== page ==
This was a rubbish trip. The snow line was down to 1,000 feet and I never really had a chance. Being on my own meant the safety margins would be tighter. On the first day my aim was to go over Ben Nevis then Carn Mor Dearg , over Aonoch Mor then to descend down to the Nevis Range. This didn’t quite happen I ascended Ben Nevis and climbed up into a white out. I decided better of carrying on with my proposed route and carefully navigated my way off the top. These were the toughest conditions I have ever had to negotiate on a mountain top. What made it tricky is that it is a flat top with shear drops on most sides, if you get your navigation wrong it can and has been fatal - hence the navigation lines on the maps - which I had to use. So I was glad to get out of the clouds and down safely.

9th May
21 miles 6,300 feet

The 2nd day started with a downpour, and during this I drove out to Loch Treig, observed the torrential rain from my car. I decided that, with the cloud down to the snow line at about 1,200 feet it would be too much of a chore to go on new ground, and I wouldn’t learn much either. It had taken me 10 minutes to rationalise the pros and cons in order to make this decision, as the rain continually lashed my car. I went back to Fort William and did a run from my hotel to Stob Ban over Mullach Nan Coirean - in deep snow - and back to Fort William via Cow Hill. The weather got better as the day went on and I descended Mullach Nan Coirean in sunshine. Their were only 1 or 2 more showers as I made my way back to Fort William to finish an enjoyable, mixed terrain run.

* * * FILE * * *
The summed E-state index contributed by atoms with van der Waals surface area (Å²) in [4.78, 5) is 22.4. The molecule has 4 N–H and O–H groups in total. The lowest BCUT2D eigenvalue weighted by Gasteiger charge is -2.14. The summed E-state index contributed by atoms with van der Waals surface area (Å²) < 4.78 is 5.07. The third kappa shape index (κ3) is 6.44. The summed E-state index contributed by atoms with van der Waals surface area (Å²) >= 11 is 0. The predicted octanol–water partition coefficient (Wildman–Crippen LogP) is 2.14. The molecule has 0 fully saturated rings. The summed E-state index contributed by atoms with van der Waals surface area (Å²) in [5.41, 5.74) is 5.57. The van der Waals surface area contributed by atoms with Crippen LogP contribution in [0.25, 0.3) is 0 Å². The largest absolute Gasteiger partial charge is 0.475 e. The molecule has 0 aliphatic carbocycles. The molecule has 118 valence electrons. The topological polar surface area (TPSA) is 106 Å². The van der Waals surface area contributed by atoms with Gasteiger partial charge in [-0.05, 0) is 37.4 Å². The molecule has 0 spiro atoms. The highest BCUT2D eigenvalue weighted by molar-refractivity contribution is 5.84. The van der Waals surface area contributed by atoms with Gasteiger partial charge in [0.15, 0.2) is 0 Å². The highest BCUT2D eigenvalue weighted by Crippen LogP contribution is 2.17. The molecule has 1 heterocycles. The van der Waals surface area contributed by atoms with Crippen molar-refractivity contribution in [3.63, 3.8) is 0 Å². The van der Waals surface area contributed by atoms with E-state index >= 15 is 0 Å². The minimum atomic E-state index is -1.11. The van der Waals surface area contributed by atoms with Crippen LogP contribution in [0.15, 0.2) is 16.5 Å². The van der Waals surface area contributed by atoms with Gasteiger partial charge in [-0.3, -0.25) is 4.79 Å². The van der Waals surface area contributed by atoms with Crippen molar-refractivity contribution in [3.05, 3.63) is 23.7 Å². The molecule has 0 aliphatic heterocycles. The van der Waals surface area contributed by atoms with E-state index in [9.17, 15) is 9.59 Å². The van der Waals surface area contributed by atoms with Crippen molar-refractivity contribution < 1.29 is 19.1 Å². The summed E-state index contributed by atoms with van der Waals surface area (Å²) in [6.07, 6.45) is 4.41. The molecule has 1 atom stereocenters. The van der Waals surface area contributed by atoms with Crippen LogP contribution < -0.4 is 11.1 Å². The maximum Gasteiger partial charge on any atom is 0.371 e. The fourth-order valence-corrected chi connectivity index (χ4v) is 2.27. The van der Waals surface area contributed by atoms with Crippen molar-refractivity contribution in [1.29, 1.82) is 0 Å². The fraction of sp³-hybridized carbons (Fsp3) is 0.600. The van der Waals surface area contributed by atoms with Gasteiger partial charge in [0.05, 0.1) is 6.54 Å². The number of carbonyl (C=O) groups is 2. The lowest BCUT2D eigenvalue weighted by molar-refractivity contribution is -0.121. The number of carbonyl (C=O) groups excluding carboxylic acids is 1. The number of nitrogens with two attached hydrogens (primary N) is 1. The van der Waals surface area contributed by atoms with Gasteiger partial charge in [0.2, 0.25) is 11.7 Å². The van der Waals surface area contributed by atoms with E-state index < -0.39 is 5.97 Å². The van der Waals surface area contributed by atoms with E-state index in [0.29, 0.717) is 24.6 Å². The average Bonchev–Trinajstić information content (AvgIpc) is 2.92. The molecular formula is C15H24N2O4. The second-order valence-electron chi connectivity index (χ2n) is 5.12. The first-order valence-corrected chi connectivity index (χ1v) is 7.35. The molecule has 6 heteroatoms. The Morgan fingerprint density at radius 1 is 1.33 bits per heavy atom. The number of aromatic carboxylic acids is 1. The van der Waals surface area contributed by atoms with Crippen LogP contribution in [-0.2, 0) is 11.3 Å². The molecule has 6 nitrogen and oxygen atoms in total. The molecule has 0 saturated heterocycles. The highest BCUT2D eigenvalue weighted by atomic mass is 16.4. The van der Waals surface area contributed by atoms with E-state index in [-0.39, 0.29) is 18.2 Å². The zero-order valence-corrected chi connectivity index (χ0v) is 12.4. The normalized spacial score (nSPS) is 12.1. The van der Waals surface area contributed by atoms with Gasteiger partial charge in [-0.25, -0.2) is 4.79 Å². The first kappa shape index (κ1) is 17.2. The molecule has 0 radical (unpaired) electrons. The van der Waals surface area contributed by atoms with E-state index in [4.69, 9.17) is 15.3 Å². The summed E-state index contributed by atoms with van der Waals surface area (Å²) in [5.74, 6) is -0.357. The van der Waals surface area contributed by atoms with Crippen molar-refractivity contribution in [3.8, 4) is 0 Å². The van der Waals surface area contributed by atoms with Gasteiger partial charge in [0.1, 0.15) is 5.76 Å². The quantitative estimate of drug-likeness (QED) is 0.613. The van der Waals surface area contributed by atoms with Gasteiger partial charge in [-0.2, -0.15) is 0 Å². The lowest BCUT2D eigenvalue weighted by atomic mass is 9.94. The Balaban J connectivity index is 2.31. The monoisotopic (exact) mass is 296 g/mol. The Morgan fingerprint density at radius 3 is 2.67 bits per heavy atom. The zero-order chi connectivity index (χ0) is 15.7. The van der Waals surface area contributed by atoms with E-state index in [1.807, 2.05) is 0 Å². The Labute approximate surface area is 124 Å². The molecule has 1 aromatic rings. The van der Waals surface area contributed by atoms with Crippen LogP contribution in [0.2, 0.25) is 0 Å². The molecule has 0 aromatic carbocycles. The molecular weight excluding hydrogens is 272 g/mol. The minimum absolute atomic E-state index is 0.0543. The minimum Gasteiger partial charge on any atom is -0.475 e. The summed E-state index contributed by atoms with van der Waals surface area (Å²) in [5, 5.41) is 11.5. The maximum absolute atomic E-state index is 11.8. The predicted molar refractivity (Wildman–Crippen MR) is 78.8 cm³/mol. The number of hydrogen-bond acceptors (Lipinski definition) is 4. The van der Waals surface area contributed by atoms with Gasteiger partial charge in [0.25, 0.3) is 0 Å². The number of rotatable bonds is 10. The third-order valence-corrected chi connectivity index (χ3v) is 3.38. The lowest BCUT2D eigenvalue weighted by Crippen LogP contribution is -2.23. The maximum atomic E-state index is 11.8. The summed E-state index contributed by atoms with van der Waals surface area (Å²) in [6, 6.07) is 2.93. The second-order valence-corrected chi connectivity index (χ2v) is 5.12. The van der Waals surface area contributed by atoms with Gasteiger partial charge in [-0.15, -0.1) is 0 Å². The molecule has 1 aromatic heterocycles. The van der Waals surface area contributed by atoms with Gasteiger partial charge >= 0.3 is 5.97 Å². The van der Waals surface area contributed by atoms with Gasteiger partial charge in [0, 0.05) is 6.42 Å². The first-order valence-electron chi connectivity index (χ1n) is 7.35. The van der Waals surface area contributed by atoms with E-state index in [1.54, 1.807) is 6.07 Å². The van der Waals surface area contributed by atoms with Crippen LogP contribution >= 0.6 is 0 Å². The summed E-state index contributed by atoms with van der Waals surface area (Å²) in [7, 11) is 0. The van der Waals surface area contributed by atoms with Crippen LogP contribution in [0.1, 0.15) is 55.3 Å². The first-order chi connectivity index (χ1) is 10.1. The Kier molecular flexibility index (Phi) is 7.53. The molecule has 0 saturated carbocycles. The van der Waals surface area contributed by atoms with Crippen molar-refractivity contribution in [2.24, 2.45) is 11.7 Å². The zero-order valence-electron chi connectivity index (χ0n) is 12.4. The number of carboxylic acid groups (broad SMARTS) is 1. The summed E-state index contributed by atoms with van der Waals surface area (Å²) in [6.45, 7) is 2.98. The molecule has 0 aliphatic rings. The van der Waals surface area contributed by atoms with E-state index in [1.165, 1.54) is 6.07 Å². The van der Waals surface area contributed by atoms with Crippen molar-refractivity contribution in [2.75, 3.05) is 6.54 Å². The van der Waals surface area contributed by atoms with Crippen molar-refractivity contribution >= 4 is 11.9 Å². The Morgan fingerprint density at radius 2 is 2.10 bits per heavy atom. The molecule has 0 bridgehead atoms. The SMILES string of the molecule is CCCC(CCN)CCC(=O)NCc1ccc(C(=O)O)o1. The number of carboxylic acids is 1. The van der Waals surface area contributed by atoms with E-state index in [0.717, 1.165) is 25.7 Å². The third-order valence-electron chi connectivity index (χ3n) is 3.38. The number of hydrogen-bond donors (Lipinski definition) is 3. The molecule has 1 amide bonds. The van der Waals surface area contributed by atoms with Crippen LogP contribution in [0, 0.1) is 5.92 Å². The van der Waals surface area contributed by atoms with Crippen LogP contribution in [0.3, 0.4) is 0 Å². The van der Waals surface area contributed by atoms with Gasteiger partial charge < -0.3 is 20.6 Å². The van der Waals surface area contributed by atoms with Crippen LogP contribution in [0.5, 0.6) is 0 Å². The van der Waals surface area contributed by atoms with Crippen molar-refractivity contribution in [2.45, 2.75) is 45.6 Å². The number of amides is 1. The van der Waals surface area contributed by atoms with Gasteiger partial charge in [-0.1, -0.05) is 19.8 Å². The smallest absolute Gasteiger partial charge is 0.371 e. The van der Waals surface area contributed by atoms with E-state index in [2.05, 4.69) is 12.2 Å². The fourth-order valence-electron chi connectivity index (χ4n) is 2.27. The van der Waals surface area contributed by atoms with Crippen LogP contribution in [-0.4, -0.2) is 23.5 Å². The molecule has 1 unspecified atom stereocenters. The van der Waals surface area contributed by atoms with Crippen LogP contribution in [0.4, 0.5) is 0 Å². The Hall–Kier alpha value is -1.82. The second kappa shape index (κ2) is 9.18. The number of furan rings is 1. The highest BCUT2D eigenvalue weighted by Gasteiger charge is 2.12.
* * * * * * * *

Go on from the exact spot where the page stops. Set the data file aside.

Duncan and Chris Paddy Buckley round

2nd May
10 miles 5,500 ft

Ian and I started to enjoy our bacon bun in the pinnacle cafĂ© in Capel curig just as Chris came in to his 2nd rest stop. We had travelled down to help both of them on their PB attempts. Duncan was going to start here at 10:00 am, where as Chris had started in Pont Caer Gors some 10 ½ hours earlier. Chris was going well and took a quick breather before heading off to Moel siabod and the start of his third leg.